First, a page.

In the second example of doping according to the invention, magnesium chloride was used to change the doping level and doping type of the nanoparticulate ink, produced from the nominally intrinsic commercially obtained nanopowder specified above, by its addition in various proportions by weight relative to the amount of powder. The quantity of binder was kept constant, at an amount equivalent to 8% by volume of the undoped composition.

FIG. 2( b) shows the behaviour of the Hall coefficient, which is inversely proportional to the net carrier concentration, as a function of the amount of MgCl2 added to the mixture. For 4% doping, it was not possible to observe a Hall voltage, indicating that the carrier concentration is zero and the Hall coefficient is undefined. This suggests that the initial doping occurs by trapping or elimination of conduction electrons from the n-type particles.

For additions of MgCl2 between 4% and 16% by weight the Hall coefficient is positive, but decreases with increasing concentration, indicating p-type conductivity. For 20% MgCl2, the conductivity becomes n-type again. In this case, however, it appears that the Hall coefficient passes smoothly through zero, which could be interpreted as a change in net doping type caused by competition between two effects. This could either be co-adsorption of anion or cation species, or adsorption of one type of ion in two different charge states. It can be seen that the amount of MgCl2 added to the mixture should be in the range of approximately 0 to 20 weight % [0-3.3 molar %].

EXAMPLE 3 P-N Junction with NaCl Doped Metallurgical Grade Silicon

The abovementioned 2305 grade metallurgical silicon was milled for 180 minutes in an orbital pulveriser and was used for both p and n layers in a diode structure. The average particle size obtained under these milling conditions was 200 nm, with a large size distribution.

400 mg of the powder was used in its initial state to produce an n-type ink. To produce the p-type ink, 400 mg of the powder was mixed with a solution of NaCl in deionised water, so that the proportion of NaCl was 6% by weight of the dry silicon. After mixing the solution was oven dried for three days at 60° C. to evaporate the water.

Inks were produced from both doped and undoped powders by mixing the powder with 200 μl of the same self-polymerising binder described above, and approximately 400 μl of the same commercial lacquer thinner to adjust the viscosity.

FIGS. 4( a) and 4(b) show, schematically, a prototype diode fabricated as a test structure to demonstrate the rectifying properties of a p-n junction obtainable using the above described powders. The diode structure was formed on a substrate 10 comprising 100 micron polyester film. The substrate was cut from a sheet of standard Xerox photocopy transparency material. A first conductor 12 was stencil printed on the substrate using Dupont 5000 silver contact material, to define a contact layer 20 microns thick and 7 mm wide. A layer 14 of p-type ink, approximately 11 mm square and 50 microns thick, was drop cast onto the silver bottom contact 12. After further drying for a day under ambient conditions, an n-type layer 16 was formed by drop casting n-type ink onto the centre of the p-type layer 14 to form a layer approximately 60 microns thick and 7 mm square. After further drying, a thick top contact layer 18 was painted onto the centre of the p-type layer 16 to allow a contact wire 20 to be applied to the device.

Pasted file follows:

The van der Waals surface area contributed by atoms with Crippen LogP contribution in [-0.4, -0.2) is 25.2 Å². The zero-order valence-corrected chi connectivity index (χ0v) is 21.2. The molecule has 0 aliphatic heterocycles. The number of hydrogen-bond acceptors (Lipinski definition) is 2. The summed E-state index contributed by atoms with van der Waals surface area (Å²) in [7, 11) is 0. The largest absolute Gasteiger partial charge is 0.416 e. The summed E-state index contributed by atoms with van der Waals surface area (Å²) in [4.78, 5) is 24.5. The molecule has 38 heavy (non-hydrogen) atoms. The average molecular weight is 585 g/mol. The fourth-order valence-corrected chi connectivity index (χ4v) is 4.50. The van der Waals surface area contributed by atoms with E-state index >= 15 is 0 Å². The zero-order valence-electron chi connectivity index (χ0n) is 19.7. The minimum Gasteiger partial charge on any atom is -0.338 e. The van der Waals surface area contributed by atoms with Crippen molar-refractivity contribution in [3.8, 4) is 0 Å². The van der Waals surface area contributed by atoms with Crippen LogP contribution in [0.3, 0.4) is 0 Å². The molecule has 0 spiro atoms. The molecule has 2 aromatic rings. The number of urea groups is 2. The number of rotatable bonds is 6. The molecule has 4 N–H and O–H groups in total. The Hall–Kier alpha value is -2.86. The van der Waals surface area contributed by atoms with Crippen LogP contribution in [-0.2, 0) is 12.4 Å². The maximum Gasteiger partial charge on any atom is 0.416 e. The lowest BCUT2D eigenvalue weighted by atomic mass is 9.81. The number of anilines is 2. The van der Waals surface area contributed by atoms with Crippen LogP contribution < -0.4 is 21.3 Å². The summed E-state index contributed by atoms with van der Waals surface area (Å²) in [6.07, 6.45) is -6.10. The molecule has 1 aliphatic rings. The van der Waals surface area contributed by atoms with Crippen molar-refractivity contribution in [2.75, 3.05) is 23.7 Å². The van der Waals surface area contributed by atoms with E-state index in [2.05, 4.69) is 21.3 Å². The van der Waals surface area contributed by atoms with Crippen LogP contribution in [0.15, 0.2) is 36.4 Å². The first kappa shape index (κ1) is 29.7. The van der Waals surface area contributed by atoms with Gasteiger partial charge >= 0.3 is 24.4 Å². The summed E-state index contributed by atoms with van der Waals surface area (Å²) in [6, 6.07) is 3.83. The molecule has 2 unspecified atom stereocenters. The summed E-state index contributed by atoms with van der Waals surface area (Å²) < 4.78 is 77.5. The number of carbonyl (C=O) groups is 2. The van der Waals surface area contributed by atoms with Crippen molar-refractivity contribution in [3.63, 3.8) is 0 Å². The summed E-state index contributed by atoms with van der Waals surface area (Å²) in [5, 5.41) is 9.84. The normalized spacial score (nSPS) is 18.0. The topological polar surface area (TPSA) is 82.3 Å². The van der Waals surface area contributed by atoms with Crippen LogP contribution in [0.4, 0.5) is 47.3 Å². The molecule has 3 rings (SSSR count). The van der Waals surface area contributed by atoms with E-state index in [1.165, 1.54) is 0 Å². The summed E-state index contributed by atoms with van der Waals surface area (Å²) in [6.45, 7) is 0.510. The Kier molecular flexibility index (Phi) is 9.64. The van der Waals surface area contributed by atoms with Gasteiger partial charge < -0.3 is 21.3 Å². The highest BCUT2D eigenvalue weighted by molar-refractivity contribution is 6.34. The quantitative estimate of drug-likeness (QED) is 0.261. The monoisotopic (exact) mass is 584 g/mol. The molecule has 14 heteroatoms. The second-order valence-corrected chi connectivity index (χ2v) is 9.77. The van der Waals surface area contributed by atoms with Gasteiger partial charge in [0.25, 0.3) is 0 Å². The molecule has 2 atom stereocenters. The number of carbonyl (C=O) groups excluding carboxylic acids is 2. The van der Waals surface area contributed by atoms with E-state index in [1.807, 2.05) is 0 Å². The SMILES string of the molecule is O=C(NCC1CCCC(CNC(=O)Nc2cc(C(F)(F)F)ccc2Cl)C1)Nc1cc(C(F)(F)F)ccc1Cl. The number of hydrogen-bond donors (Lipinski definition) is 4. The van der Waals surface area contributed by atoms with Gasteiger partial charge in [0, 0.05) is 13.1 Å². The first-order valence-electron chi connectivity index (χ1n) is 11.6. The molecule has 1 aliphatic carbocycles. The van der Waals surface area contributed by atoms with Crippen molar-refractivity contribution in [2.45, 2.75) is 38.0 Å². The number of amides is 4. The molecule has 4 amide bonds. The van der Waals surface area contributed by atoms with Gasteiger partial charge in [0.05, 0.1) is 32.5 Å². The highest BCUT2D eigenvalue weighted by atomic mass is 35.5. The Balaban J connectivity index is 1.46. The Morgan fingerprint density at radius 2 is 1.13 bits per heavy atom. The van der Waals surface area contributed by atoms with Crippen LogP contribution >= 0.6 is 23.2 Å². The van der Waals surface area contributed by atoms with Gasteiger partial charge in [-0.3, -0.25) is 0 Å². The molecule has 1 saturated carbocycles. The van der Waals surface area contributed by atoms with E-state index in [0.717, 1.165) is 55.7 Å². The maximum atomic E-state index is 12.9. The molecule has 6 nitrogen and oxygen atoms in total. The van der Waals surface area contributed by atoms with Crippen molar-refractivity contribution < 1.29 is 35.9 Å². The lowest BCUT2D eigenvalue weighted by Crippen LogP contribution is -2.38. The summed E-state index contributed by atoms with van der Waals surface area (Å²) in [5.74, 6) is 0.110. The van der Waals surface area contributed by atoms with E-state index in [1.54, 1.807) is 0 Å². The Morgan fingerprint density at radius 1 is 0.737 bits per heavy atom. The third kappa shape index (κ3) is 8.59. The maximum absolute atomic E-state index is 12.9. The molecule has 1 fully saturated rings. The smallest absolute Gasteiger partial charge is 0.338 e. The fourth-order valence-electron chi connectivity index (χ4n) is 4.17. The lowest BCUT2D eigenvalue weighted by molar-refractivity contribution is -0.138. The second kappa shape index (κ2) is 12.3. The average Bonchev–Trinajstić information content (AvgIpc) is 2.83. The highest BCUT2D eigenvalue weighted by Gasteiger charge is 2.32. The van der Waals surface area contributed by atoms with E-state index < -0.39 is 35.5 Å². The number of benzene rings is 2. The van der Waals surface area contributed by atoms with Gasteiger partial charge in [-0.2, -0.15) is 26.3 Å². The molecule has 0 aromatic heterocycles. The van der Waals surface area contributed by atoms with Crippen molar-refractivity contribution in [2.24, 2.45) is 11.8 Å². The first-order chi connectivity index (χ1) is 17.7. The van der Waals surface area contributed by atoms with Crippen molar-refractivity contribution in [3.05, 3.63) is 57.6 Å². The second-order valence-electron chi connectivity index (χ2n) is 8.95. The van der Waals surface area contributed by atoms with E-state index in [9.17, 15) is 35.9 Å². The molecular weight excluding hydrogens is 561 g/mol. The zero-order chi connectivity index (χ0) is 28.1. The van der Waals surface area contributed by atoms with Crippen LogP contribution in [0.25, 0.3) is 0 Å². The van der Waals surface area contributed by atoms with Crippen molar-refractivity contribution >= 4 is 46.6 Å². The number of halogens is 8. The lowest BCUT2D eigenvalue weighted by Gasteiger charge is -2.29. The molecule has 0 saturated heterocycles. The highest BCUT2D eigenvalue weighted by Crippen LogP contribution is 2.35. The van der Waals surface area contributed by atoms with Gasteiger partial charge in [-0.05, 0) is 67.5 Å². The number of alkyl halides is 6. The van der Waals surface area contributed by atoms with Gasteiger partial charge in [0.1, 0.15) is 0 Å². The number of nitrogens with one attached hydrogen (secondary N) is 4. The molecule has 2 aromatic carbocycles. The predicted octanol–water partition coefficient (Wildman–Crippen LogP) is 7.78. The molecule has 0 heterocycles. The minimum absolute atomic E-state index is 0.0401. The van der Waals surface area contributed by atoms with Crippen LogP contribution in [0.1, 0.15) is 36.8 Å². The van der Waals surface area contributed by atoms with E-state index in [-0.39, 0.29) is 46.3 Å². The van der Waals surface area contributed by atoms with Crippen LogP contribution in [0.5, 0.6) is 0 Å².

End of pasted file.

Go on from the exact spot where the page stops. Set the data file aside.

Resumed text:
FIG. 5 shows the current/voltage characteristics of the device described above. The rectifying behaviour of the p-n junction formed between the two printed silicon layers 14 and 16 is clearly shown, with an onset voltage of approximately 1V.

Potential applications of semiconducting nanoparticles produced by the method of the invention include their use in electroluminescent materials and dye sensitised solar cells (DSC); organic and inorganic semiconductor inks, printed semiconductor layers and printed devices. Depending on the application, single particles may be dispersed randomly in a matrix (quantum dots, OLEDs, DSC cells, organic semiconducting inks), may be regularly arranged (photonic arrays), or may form an interconnecting structure (inorganic semiconducting inks). The latter may be a close packed structure, random network or a fractal agglomeration of different sized clusters. In some applications, where a single layer or multilayer structure is required, the size restriction may be relaxed so that larger semiconducting particles on the micron or even sub-millimetre scale form the semiconducting component of the composite material or printable composition.

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Referenced by
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US8026565 *Jan 30, 2004Sep 27, 2011University Of Cape TownThin film semiconductor device comprising nanocrystalline silicon powder
Classifications
U.S. Classification438/514, 257/E21.153, 438/565, 257/E21.014, 438/542
International ClassificationH01L21/00
Cooperative ClassificationC30B29/605, B82Y10/00, H01L21/228, C09D11/52, C30B31/04
European ClassificationB82Y10/00, C09D11/52, C30B31/04, H01L21/228, C30B29/60D
Legal Events
DateCodeEventDescription
Jan 2, 2014FPAYFee payment
Year of fee payment: 4
Apr 19, 2012ASAssignment
Owner name: PST SENSORS (PROPRIETARY) LIMITED, SOUTH AFRICA
Effective date: 20120331
Free format text: ASSIGNMENT OF ASSIGNORS INTEREST;ASSIGNOR:THE UNIVERSITY OF CAPE TOWN;REEL/FRAME:028072/0244